'Outlander': Meet the people who make it look so bonny and beautiful

Sam Heughan as Jamie Fraser in Starz’s Outlander. (Photo: Starz)

Annie McEwan may be the only woman in the TV-watching world who would prefer Sam Heughan not to take his shirt off. McEwan is the make-up designer on Outlander.

“If a scene starts with Jamie riding on his horse, getting off his horse, walking in and taking his shirt off, that fills me with dread.”

It’s not that McEwan is averse to the sight of a strapping Scot — rather, she doesn’t like the thought of Heughan’s ample torso being exposed, because she’s the person who has to apply the huge prosthetic scars that have adorned his back since he was whipped to the bare flesh in season one.

Photo: Starz

“It takes two and a half hours to put it on. He has to start lying down to get the middle bit done, and then we have to put him on this stool here. That’s because if he gets it all stuck on when he’s lying down and then stands up too soon, it falls off. It’s quite fragile when it’s on — which is why I hate the scenes where he takes his shirt off.”

The demands placed on the crew of Outlander are many and varied, but they’re not like those on any other show. For example: “This is the hairiest show I’ve ever worked on,” McEwan says later, as she shows me the 300-plus wigs that are worn by actors playing the show’s many Scottish Highlanders.

Other Outlander-specific problems include musket wear-and-tear. Leaning up against the walls of the armory, beneath a wall covered with Scottish Basket hilt swords, are more than 50 replica weapons. “They have soft rubber butts for smashing heads in the Battle of Culloden,” says armourer Jim Elliott. “But some of the actors got a bit carried away so we need to repair them.”

Tobias Menzies as Black Jack Randall) and Sam Heughan as Jamie Fraser in Starz’s Outlander. (Photo: Starz)

And then there’s the old showbiz classic of how to get your leading lady to the restrooms. When they’re filming on location — which happens a lot, given the abundance of stunning Scottish castles used in the series — the producers think firstly of the light… and secondly of how long it will take Catriona Balfe to get to the ladies room wearing a gargantuan period frock. “She’s wearing so many layers,” says writer and producer Matt Roberts. “If it’s 20 minutes there, 20 minutes back, then you’re losing so much time!”

Outlander HQ in Cumbernauld, Scotland is a huge warehouse inside of which they have basically built an entire studio lot. But take a walk around it and you begin to realize why the show requires this kind of real estate.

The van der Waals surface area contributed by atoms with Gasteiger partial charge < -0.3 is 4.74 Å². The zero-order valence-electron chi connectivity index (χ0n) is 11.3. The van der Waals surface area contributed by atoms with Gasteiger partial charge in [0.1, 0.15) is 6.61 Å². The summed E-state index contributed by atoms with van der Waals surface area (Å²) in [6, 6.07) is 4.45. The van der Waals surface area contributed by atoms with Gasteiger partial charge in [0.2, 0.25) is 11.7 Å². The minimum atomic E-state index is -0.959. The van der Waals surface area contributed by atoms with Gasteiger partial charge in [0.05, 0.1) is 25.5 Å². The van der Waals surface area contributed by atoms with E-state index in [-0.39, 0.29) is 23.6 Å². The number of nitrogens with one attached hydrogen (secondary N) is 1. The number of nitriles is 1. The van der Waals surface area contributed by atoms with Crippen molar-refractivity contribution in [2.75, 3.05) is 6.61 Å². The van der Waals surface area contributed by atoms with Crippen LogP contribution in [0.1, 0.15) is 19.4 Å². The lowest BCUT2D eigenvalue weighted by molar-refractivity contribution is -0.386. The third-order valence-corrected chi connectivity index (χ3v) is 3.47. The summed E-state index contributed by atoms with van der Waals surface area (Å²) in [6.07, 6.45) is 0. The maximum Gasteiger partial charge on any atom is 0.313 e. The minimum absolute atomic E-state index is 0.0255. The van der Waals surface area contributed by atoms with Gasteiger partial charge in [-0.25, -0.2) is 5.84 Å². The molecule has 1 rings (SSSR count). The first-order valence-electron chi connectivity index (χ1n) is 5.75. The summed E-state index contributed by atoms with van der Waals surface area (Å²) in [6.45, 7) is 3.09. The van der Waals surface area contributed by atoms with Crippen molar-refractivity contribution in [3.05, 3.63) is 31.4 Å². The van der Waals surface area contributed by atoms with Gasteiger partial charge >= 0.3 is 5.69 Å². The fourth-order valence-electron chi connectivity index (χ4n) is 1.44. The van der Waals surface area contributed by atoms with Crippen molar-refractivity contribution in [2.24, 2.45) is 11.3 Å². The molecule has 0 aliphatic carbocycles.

“Outlander’s a massive period piece — in four periods,” says Roberts. During a tour of the stages, we walk through a full 360-degree set of a wood-paneled Boston apartment, where Claire (Catriona Balfe) and Frank (Tobias Menzies) will begin season 3 in 1949. Not far away, the design team are adding the final touches to a fully-working 18th-century printing press in the half-built print shop where we know Jamie and Claire will at some point be reunited. Leaving that set, we walk past the iconic “Standing Stones” tucked away in a corridor. The stones are the portal which take Claire back and forth through time to see Jamie.

“Go on, touch ‘em,” says Roberts. “You know you want to.”

Regrettably, I remain stranded in 2017, but the stones wobble a bit to the touch. They are made of fiberglass, not stone, and the ones I’m touching are actually the show’s second set — the originals were snapped in a windstorm on location last year.

Photo: Starz

Today’s working set is the interior of Lallybroch Castle, Jamie’s family home. The scene is a Hogmanay knees-up, meaning candle smoke, wet straw and men in kilts. On action, two young girls try to get Jamie to dance, offering him some figs as a sweetener. He does, reluctantly, but he doesn’t look happy. “He isn’t happy,” says Roberts. “Season 3 is about discovery but Jamie goes through some dark moments. Ultimately, though he realizes he still has people to live for.”

Talking of dark moments, no one on the Outlander lot looks more wired than Terry Dresbach, the costume designer. Her job may be the hardest of all – every season a different world, last year Louis XV Paris, this year Boston, the forties, the sixties, all those kilts, all that mud.

“When I started on Outlander it was like, ‘Isn’t this exciting! We’re always going somewhere new.’ Now I’m like, ‘Oh my God, can we just stop going somewhere new?’”

She pauses by a pair of outfits for Claire. The first is a classic 1960s A-Line cream suit, like something Jackie O might have worn. Simple and clean, no fuss, modern. Next to it is a massive 18th-century gown, festooned with pleats and quilting and lace. This is just one of 12: Because the characters only wear one outfit in their 18th-century guise, the team requires a dozen replicas. All of them have to be made from scratch.

“The reality is there’s no store where you can buy 18th century fabrics or shoes or hats… or freakin’ anything,” says Dresbach. “So we make it. Quilted fabric was a big deal in the 18th century — we quilt it. Here’s some smocking that we do. It’s very fussy little stuff — but on camera it makes a difference.” The two outfits next to each other are from two different worlds, but they’ll be worn by the same person.

“There it is,” says Dresbach, standing back to admire her work. “There’s our show.”

Season 3 of Outlander premieres Sept. 10 at 8 p.m. on Starz.

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